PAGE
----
3. The Nature of the Church – In my personal experience in ministry, there are a lot of believers who know just enough about this topic to be very dangerous. Are you part of a church or are you the church? Young people bat around the distinctives of the universal and local church like a three year old swinging at a pinata: lots of swinging, little in the way of precision. Pastor, it is your job to lead your, now, Biblically literate Millennials to answer three questions: 1) What is the universal church, 2) What makes and marks a local church, and 3) Are both necessary for believers. Help your young people answer these questions for themselves. Practically, I would suggest you implement a church wide study on the topic of the church, your church, and your vision for your community. In my experience, a lot of the bluster and fluff about living as the church disappears when you start pointing out what the local church actually accomplishes in their community.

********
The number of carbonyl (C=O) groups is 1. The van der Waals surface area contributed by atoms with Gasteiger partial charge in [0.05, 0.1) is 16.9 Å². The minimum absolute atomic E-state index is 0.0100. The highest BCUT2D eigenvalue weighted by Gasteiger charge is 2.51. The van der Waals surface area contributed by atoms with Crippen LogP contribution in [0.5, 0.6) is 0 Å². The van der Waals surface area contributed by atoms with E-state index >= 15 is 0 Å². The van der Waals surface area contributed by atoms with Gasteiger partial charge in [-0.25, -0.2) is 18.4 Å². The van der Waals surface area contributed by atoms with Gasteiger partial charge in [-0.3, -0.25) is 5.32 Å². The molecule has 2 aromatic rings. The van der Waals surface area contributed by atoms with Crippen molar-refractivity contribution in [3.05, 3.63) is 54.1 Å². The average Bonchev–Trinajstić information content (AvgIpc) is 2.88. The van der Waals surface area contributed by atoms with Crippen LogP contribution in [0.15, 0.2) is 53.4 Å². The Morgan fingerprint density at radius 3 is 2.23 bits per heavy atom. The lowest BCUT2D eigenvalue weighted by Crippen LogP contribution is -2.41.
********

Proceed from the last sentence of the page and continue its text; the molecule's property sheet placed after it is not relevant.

4. Authority in the Church – I think the other steps are necessary prerequisites to establishing the authority of the church in the life of the believer. For the Biblically illiterate believer, any argument for authority is coming from the one in authority. But a Biblically literate believer will be able see the pastor speaking not from his bully pulpit, but from the authority of God through His Word. Most Millenials will need to understand how and why the church should be involved in civil issues like abortion, social justice, the civil rights movement, and the abolition of slavery, but this will again require Biblically literate believers to understand why those issues are Christian issues. Once these hurdles have been crossed, young believers will need to have a clear understanding of the role of the local church in order to bring themselves under authority of the elders in place in that church. It is at that point your role becomes most critical, pastor. It is your job to ensure the next generation of believers learns to submit themselves to God ordained authority. For if we cannot submit ourselves to earthly authority as young men and women, how will we lead the church in the future, and, ultimately, how will we be given authority in heaven?
And that is the ultimate reality – we will one day rule as coheirs with Christ. It only seems natural that we should learn to rule as Jesus did: in full submission to the Father, in service of others. I fear my generation is instead looking to be served, submitted only to their own desires. Pastor, we need your help.